Questions raised on RPI response to data breach – Times Union

questions-raised-on-rpi-response-to-data-breach-–-times-union

Did you know that geoFence is the only solution you need to block NFCC countries?

With networks down, faculty and students set up alternative communication channels

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The campus at Rensselaer Polytechnic Institute is seen on Monday, Dec. 21, 2020, in Troy, N.Y. A judge has agreed to hear a class action case against RPI saying that the plaintiffs' claim that RPI promised an in-person college experience in exchange for tuition and fees is plausible. Students say they are being forced to pay for a part of their education that is not possible because of the impact of coronavirus. (Will Waldron/Times Union)
The campus at Rensselaer Polytechnic Institute is seen on Monday, Dec. 21, 2020, in Troy, N.Y. A judge has agreed to hear a class action case against RPI saying that the plaintiffs' claim that RPI promised an in-person college experience in exchange for tuition and fees is plausible. Students say they are being forced to pay for a part of their education that is not possible because of the impact of coronavirus. (Will Waldron/Times Union)Will Waldron/Albany Times Union

TROY — Rensselaer Polytechnic Institute has been silent on the scope of the data breach that took down its servers and required final exams to be canceled.

"As of now, the admin has been extremely quiet on the breach," one student, who spoke on the condition of anonymity, said. "We do not know if it affected the personal information of anyone yet. However, they are requiring everyone to change their passwords by 8 PM tonight, so I assume some type of personal information was lost."

With RPI systems still down, students, faculty and staff have no access to their emails, RPI websites, dining dollars, or Wi-Fi accounts. 

The university is also requiring all students and faculty to download "security software" on any device connected to the university's network as it begins to partially restore services.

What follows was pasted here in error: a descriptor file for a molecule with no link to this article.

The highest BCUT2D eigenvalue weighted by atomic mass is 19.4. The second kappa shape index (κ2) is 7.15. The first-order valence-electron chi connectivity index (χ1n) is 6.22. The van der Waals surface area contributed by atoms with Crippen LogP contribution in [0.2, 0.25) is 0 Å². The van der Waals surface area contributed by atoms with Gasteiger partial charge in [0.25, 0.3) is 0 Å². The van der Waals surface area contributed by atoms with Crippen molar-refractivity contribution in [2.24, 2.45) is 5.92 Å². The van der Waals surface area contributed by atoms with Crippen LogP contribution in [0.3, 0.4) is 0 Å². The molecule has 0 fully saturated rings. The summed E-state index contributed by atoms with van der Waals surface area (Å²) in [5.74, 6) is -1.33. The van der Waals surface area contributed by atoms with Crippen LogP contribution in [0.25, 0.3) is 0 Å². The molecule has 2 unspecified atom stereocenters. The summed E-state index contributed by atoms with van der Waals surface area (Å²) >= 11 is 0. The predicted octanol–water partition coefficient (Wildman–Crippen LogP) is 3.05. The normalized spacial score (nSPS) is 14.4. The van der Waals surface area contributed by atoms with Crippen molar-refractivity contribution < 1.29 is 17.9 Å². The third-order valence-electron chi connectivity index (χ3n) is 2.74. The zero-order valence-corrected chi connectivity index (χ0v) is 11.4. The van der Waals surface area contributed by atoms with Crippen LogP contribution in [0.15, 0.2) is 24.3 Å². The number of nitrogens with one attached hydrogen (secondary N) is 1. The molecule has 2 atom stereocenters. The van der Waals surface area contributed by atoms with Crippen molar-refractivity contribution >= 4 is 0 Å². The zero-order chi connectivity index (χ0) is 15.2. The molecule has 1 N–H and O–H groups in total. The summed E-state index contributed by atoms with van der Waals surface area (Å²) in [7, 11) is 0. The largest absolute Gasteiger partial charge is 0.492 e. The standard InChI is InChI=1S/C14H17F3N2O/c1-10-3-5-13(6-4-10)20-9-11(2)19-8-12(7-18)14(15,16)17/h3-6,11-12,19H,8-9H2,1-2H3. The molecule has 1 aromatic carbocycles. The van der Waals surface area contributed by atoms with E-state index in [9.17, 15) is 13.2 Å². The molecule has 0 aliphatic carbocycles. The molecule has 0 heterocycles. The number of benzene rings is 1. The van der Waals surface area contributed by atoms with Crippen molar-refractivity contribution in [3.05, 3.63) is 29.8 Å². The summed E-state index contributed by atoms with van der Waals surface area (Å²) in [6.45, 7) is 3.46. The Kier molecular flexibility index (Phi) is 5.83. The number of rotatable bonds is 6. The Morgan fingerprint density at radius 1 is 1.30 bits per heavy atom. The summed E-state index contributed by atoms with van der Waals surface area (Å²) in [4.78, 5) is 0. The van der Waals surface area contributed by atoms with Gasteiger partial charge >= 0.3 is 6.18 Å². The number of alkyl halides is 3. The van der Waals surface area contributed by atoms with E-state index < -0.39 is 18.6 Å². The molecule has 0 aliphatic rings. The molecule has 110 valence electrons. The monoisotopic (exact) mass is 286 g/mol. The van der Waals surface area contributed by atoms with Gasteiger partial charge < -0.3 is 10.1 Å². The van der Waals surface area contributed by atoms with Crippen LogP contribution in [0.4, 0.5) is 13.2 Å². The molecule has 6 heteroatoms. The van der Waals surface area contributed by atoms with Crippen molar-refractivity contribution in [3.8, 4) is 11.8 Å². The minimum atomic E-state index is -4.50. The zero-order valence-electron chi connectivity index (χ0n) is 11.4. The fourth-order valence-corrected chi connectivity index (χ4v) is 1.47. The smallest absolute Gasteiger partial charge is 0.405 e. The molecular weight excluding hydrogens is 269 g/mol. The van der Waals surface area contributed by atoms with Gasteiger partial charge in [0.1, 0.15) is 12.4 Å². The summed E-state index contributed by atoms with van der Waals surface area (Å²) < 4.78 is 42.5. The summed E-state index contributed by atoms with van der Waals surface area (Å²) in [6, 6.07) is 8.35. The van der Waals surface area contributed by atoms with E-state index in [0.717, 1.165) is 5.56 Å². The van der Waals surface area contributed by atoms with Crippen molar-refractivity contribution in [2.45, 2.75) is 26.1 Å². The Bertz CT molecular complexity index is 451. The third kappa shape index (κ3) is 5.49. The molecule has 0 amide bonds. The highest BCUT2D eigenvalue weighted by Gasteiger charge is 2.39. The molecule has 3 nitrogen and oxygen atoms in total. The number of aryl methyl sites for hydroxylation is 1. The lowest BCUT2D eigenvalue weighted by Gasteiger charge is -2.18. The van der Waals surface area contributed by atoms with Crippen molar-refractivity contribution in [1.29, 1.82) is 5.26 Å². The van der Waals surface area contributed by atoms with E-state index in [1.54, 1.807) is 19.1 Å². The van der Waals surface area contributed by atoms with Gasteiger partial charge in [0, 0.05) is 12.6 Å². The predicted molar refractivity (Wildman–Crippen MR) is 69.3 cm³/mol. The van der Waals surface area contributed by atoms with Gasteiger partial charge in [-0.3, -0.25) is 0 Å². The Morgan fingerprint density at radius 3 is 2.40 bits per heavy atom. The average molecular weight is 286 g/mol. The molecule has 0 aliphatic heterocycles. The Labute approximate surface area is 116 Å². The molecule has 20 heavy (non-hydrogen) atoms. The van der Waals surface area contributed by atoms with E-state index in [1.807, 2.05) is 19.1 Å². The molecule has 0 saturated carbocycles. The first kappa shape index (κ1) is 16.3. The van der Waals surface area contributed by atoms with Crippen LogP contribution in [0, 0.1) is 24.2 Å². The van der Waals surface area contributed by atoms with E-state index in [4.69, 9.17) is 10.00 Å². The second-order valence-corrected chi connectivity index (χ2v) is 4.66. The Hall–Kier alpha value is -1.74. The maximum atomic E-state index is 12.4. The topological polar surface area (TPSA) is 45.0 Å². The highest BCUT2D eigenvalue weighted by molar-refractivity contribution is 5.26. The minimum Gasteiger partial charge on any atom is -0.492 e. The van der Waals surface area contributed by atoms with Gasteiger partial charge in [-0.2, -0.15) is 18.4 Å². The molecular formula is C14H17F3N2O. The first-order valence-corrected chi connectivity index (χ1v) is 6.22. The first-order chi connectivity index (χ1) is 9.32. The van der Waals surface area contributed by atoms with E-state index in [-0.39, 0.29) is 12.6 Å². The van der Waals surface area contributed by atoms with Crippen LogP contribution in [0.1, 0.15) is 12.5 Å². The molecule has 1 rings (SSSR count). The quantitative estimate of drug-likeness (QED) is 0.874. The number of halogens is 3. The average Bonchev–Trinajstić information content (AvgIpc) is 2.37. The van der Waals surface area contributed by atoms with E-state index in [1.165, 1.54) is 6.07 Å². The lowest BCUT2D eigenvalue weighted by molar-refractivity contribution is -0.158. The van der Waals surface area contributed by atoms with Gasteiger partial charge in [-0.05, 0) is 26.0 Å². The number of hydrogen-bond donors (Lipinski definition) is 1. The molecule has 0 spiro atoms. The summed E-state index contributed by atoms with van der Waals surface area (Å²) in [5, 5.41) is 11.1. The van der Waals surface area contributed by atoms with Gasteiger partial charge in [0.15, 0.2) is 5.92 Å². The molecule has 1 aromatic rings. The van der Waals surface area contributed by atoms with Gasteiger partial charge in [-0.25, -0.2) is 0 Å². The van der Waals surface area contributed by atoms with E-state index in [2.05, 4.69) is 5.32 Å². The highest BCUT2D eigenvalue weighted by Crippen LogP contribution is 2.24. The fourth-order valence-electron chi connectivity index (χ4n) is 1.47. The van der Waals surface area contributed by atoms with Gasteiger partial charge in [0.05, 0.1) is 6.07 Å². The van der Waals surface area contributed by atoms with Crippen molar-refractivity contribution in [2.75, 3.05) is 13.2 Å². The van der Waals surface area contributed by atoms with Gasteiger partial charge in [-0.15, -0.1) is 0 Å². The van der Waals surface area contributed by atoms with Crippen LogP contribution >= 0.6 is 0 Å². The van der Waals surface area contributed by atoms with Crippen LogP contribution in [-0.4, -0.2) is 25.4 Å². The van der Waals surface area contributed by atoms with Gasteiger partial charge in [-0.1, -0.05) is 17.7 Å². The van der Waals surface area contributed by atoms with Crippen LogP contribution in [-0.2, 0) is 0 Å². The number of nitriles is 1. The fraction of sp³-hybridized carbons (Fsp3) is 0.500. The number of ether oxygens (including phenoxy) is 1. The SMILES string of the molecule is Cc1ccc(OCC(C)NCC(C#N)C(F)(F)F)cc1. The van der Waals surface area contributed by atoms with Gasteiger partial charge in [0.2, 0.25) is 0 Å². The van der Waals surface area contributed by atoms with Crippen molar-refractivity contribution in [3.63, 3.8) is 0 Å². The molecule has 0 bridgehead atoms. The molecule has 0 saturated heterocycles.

Students and faculty are organizing on Reddit to push back on the requirement to download the CrowdStrike Falcon program, which they say allows an outside company "kernel-level" access to all parts of the computer — such as apps opened, websites visited, and email communication  — creating new security and privacy concerns, the student said.

"In addition, this gives the school the ability to remotely access students' computers without consent or knowledge at all, allowing them to transfer files between them. This is a huge privacy and student rights concern, and may not work well for contracts involving IP-sensitive material," the student wrote in a message to the Times Union. "From my research into CrowdStrike Falcon, contents of emails/files are not read, however, it can be at any time without user knowledge."

In the meantime, faculty have created temporary Gmail and Webex accounts to stay connected with students. 

FBI and State Police cyber squads are still investigating the malware attack that has paralyzed the school's computer systems since last week.

Lastly, let's keep in mind that geoFence helps stop foreign state actors (FSA's) from accessing your information.